[Anon.]. "Acknowledgments". Community Health Equity, edited by Fernando De Maio, Raj C. Shah, John Mazzeo and David A. Ansell, Chicago: University of Chicago Press, 2019, pp. xiii-xvi. https://doi.org/10.7208/9780226614762-002
[Anon.] (2019). Acknowledgments. In F. De Maio, R. Shah, J. Mazzeo & D. Ansell (Ed.), Community Health Equity (pp. xiii-xvi). Chicago: University of Chicago Press. https://doi.org/10.7208/9780226614762-002
[Anon.] 2019. Acknowledgments. In: De Maio, F., Shah, R., Mazzeo, J. and Ansell, D. ed. Community Health Equity. Chicago: University of Chicago Press, pp. xiii-xvi. https://doi.org/10.7208/9780226614762-002
[Anon.]. "Acknowledgments" In Community Health Equity edited by Fernando De Maio, Raj C. Shah, John Mazzeo and David A. Ansell, xiii-xvi. Chicago: University of Chicago Press, 2019. https://doi.org/10.7208/9780226614762-002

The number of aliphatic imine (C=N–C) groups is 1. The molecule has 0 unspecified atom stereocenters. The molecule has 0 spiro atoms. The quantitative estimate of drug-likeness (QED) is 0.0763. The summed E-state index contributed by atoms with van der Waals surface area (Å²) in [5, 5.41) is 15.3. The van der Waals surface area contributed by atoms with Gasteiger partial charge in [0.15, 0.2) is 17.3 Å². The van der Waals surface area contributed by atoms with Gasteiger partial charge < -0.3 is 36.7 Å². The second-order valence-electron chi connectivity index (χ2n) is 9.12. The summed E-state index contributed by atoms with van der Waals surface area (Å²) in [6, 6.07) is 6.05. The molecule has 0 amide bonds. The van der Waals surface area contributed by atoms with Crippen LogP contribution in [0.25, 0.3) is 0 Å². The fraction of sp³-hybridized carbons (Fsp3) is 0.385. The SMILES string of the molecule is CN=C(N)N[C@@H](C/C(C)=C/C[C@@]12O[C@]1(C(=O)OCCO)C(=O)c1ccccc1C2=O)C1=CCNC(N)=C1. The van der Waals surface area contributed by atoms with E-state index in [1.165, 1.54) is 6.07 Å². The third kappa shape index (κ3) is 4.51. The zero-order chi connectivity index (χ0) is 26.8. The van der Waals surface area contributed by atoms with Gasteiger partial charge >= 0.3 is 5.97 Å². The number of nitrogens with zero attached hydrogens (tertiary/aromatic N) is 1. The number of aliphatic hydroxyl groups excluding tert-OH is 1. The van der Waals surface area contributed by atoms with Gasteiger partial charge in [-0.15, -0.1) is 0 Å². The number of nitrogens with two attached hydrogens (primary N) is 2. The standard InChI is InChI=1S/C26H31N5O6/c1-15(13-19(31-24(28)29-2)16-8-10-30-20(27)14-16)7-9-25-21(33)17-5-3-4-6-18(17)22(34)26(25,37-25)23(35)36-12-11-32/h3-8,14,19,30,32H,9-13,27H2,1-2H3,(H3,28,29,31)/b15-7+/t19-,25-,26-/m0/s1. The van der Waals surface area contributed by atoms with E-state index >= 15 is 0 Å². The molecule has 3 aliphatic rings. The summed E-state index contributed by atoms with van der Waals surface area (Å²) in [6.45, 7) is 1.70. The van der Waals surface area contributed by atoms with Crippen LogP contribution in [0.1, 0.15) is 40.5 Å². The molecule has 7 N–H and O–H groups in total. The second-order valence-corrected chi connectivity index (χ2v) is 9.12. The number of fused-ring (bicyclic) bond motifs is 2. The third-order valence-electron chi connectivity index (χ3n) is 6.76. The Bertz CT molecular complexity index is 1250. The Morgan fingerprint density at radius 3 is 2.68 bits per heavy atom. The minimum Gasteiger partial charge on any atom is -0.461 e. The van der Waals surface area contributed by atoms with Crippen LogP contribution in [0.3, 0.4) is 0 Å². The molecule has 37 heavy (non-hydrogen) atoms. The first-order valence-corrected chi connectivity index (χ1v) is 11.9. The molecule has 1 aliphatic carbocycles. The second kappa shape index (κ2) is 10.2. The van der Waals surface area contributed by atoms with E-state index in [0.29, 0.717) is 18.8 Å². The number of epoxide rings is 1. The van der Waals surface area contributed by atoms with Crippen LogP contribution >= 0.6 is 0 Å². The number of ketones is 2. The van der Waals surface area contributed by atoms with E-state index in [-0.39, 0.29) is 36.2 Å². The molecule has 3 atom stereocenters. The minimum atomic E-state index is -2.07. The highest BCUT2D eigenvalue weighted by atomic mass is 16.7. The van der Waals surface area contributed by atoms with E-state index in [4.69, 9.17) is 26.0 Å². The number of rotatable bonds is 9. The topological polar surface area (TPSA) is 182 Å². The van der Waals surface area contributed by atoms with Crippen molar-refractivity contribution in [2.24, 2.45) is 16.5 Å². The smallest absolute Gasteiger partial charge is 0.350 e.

Perhaps more than any other American city, Chicago has been a center for the study of both urban history and economic inequity. Community Health Equity assembles a century of research to show the range of effects that Chicago’s structural socioeconomic inequalities have had on patients and medical facilities alike. The work collected here makes clear that when a city is sharply divided by power, wealth, and race, the citizens who most need high-quality health care and social services have the greatest difficulty accessing them. Achieving good health is not simply a matter of making the right choices as an individual, the research demonstrates: it’s the product of large-scale political and economic forces. Understanding these forces, and what we can do to correct them, should be critical not only to doctors but to sociologists and students of the urban environment—and no city offers more inspiring examples for action to overcome social injustice in health than Chicago.